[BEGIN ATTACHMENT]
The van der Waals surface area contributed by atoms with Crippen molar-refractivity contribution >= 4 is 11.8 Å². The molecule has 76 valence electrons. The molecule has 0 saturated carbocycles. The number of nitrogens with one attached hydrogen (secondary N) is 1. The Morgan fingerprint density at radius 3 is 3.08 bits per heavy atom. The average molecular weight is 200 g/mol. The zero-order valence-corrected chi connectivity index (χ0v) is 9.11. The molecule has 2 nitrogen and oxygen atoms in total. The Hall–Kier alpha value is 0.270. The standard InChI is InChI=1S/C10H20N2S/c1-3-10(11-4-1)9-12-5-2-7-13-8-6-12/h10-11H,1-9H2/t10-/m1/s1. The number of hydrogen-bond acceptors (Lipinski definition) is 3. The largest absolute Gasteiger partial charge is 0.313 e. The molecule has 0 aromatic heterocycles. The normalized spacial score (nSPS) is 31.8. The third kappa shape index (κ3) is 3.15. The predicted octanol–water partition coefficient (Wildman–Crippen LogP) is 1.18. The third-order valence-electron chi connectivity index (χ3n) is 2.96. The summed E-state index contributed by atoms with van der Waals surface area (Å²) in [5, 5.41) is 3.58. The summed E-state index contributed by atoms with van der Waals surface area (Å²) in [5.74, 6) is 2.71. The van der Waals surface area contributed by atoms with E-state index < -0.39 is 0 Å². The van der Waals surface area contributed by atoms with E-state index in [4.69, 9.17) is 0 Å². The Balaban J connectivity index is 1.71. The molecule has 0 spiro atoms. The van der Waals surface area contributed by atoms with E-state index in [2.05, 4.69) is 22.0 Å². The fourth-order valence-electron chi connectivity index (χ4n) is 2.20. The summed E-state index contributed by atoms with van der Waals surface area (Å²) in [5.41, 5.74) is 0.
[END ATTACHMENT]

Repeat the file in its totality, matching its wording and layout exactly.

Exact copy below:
The van der Waals surface area contributed by atoms with Crippen molar-refractivity contribution >= 4 is 11.8 Å². The molecule has 76 valence electrons. The molecule has 0 saturated carbocycles. The number of nitrogens with one attached hydrogen (secondary N) is 1. The Morgan fingerprint density at radius 3 is 3.08 bits per heavy atom. The average molecular weight is 200 g/mol. The zero-order valence-corrected chi connectivity index (χ0v) is 9.11. The molecule has 2 nitrogen and oxygen atoms in total. The Hall–Kier alpha value is 0.270. The standard InChI is InChI=1S/C10H20N2S/c1-3-10(11-4-1)9-12-5-2-7-13-8-6-12/h10-11H,1-9H2/t10-/m1/s1. The number of hydrogen-bond acceptors (Lipinski definition) is 3. The largest absolute Gasteiger partial charge is 0.313 e. The molecule has 0 aromatic heterocycles. The normalized spacial score (nSPS) is 31.8. The third kappa shape index (κ3) is 3.15. The predicted octanol–water partition coefficient (Wildman–Crippen LogP) is 1.18. The third-order valence-electron chi connectivity index (χ3n) is 2.96. The summed E-state index contributed by atoms with van der Waals surface area (Å²) in [5, 5.41) is 3.58. The summed E-state index contributed by atoms with van der Waals surface area (Å²) in [5.74, 6) is 2.71. The van der Waals surface area contributed by atoms with E-state index < -0.39 is 0 Å². The van der Waals surface area contributed by atoms with E-state index in [4.69, 9.17) is 0 Å². The Balaban J connectivity index is 1.71. The molecule has 0 spiro atoms. The van der Waals surface area contributed by atoms with E-state index in [2.05, 4.69) is 22.0 Å². The fourth-order valence-electron chi connectivity index (χ4n) is 2.20. The summed E-state index contributed by atoms with van der Waals surface area (Å²) in [5.41, 5.74) is 0.